"PTR. CHRISTIAN, Alderman"
"And now, _____, comes John Taylor, Jr., and, by leave of the court first had, withdraws so much only of his claim heretofore filed in this case as relates to forty-three pieces of cloths, part of the goods above mentioned, and on behalf of James Buckley, claims twenty-nine pieces of cloth, part of said forty-three pieces, as the property of the said James Buckley, and on behalf of John W. Bradbury, claims fourteen pieces of cloths, the residue of the said forty-three pieces, as the property of the said John W. Bradbury; and the said John Taylor, Jr., says, that the said Buckley and Bradbury are respectively the true, sole, and lawful owners of the respective parcels of cloth herein above claimed for them respectively, and, so being the owners, respectively consigned the said several parcels to the said John Taylor, Jr., who, as their consignee and factor, at the time of the seizure aforesaid, held, and is still entitled to hold the same, subject to the repayment of the advances made thereon by William Blackburne & Co., in whose actual possession they then were. And the said John Taylor, Jr., further says that the said Buckley and Bradbury are both resident in England, and were, at and before the time of said seizure, and now are, absent from the United States."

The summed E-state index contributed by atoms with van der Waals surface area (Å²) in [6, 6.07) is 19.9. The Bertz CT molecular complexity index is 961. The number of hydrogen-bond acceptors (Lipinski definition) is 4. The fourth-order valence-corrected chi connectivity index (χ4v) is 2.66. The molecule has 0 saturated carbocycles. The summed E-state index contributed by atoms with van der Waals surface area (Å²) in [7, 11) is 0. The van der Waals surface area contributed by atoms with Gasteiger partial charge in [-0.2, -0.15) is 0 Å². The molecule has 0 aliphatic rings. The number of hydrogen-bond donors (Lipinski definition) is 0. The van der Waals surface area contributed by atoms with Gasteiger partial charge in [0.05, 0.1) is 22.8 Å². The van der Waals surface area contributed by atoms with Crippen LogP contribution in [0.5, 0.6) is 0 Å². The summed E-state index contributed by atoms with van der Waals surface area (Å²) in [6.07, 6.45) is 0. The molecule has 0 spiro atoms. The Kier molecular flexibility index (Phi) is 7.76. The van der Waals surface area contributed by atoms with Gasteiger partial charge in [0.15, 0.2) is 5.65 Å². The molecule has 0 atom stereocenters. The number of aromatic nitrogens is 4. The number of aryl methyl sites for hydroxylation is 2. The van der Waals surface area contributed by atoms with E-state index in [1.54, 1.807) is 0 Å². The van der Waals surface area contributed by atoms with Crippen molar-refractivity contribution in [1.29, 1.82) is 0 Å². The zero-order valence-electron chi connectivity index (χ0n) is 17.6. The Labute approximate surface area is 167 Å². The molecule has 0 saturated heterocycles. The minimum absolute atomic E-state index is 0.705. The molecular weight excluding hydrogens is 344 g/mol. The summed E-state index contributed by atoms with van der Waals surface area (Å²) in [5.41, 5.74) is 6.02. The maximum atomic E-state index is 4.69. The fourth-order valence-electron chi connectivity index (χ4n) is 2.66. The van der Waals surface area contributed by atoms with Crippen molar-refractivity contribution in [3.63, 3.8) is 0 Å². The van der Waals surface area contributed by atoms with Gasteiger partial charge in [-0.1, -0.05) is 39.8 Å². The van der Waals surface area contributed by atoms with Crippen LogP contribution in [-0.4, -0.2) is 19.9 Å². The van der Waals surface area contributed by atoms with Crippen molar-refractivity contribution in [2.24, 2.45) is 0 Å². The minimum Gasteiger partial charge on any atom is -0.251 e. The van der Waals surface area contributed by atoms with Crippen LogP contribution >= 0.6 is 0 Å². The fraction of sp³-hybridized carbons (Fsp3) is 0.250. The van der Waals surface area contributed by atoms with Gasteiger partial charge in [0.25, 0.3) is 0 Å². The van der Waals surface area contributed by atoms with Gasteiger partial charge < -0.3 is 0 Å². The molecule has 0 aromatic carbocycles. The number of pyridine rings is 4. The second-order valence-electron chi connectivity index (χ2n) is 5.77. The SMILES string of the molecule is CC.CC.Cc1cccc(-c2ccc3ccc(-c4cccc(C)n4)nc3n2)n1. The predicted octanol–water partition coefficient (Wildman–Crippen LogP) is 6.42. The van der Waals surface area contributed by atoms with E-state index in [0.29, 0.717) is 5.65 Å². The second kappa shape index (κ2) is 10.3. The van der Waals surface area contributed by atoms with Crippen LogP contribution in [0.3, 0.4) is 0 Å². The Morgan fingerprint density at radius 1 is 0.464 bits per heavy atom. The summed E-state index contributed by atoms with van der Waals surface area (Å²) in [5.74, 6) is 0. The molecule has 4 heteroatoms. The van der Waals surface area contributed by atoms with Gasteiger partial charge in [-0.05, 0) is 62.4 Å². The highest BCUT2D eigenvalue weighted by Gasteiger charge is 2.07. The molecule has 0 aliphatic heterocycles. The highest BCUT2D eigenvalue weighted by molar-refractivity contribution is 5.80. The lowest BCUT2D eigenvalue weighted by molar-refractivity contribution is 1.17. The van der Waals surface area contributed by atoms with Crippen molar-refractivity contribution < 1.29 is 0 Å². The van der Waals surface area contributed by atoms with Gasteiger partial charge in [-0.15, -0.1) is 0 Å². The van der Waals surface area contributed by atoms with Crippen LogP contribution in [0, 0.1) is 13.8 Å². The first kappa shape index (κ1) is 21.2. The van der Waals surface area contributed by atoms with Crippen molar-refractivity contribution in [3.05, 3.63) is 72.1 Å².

"JOHN TAYLOR, Jr."
"John Taylor, Jr., being duly sworn, says, that the facts above set forth are true to the best of his belief."
"JOHN TAYLOR, Jr."
"Sworn and subscribed before me, February 12, 1840."
"WILLIAM MILNOR, Alderman"
In March, 1840, the case came on for trial. Some of the points of law which were raised are thus stated in the record: and the counsel of the said plaintiffs, to support and prove the issue on their part, called as witnesses John J. Logue, George Gideon, and William Cairns, who, being respectively sworn on their voir dire, testified that they went to Blackburne's store, and there assisted in making the seizure of the goods mentioned in the said information, the said Logue and Gideon stating that they were, at the time of making said seizure, inspectors of the customs in the district of Philadelphia, and the said Cairns stating that he was, at the time of making said seizure, an inspector of the customs in the port of New York. Whereupon the said defendants objected to the admission of said Logue, Gideon, and Cairns, severally, as witnesses for the plaintiffs, they being interested in the event of the case. But the judge overruled the said objections and admitted the said witnesses, to which admission the defendants then and there excepted, and the said Logue, Gideon, and Cairns were thereupon severally sworn and examined on behalf of the plaintiffs, and proved the facts attending the seizure of the goods, and that certain original marks on packages containing the said goods had been erased, and among them the mark [B]F, which was originally upon one of said packages.